Americans are overwhelmingly polarized over ongoing presidential election campaigns. The choice is going to be between Donald Trump – an oligarch accused of disregarding the interests of minorities, and Hillary Clinton – an utterly disgraced public servant too unqualified and incompetent to even serve at the lowest possible grade in the US State Department. But, between the two, one has already clearly […]
Let us think about anarchism, anger and anti-statism. Most people’s view of anarchism is that it is an angry, impassioned plea for governments to be disbanded or overthrown. It has no plan and has not thought the consequences through.
If brought up among the average group of intelligent people at the top of any profession, anarchism is dismissed as nothing more than an overly idealistic political philosophy among youths. Indeed, many people are only interested in anarchism during their youth, and later “realize” the state is necessary once they are paying their taxes etc.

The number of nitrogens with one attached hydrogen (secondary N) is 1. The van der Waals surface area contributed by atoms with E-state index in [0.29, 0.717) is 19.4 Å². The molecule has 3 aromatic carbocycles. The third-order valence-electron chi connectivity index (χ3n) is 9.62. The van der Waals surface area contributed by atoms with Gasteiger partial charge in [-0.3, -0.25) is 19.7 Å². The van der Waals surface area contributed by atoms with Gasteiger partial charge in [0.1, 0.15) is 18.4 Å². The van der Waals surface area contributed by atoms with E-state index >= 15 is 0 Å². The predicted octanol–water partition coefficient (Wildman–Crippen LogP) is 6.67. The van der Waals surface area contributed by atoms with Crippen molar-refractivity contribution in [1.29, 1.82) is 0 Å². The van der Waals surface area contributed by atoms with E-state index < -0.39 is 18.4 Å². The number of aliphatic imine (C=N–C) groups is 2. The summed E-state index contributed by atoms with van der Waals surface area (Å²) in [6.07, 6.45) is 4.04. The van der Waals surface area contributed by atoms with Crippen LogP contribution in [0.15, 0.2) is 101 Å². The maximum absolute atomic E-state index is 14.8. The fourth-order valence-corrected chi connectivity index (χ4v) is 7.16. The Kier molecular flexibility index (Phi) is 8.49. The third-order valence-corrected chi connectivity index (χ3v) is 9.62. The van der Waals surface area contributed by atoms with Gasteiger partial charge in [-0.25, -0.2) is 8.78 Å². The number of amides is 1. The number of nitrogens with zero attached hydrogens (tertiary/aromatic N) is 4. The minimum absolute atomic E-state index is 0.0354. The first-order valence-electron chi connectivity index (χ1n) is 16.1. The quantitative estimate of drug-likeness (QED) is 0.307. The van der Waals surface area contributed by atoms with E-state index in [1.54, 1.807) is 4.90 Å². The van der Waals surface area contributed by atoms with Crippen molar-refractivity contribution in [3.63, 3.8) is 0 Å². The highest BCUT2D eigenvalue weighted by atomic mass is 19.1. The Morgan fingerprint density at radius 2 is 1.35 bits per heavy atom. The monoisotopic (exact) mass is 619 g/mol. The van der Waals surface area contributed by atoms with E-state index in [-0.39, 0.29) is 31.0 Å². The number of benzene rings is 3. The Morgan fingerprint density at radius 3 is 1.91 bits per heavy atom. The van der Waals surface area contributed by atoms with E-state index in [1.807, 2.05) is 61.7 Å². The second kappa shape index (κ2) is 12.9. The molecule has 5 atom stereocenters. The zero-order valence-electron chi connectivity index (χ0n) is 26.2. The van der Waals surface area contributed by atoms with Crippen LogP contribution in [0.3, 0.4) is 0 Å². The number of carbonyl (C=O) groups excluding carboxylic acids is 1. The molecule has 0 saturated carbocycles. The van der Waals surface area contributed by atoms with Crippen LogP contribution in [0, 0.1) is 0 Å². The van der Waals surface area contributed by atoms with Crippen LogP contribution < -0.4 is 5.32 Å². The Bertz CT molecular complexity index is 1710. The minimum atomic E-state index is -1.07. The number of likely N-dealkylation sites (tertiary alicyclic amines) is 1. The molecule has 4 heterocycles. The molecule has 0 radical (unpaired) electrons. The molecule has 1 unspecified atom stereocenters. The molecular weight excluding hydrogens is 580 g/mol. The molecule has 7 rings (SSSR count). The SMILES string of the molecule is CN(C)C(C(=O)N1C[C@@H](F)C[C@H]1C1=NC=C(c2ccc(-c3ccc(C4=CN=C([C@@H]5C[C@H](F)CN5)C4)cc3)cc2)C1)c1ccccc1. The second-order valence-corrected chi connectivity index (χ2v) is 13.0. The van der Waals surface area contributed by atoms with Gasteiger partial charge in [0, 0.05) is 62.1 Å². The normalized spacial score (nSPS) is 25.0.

However, most people don’t realize how many influential and dominant intellectuals in fact favor anarchism. The tendency to dismiss anarchists as an angry, passionate lot who have not thought through the consequences of their zero state goal is an example of the political habit of assuming the speaker either has all the solutions or has none. Not for a moment do people realize that in fact no-one has all the solutions to society’s problems, although some theories and philosophies can be of great aid. I tend to use the term anti-statism rather than anarchism, because many interpretations of anarchism are about all authority being disbanded. That would be an impossibility, since even the people who first thought through such a goal and proposed it were themselves natural authorities in their field of interest. The most credible type of anarchism, the type preached by their best today, is merely criticism of the modern state and corporate hierarchies. There’s no proposition there that all forms of organization and authority are evil, just a yearning for more organic and less paradoxical forms of organization and authority.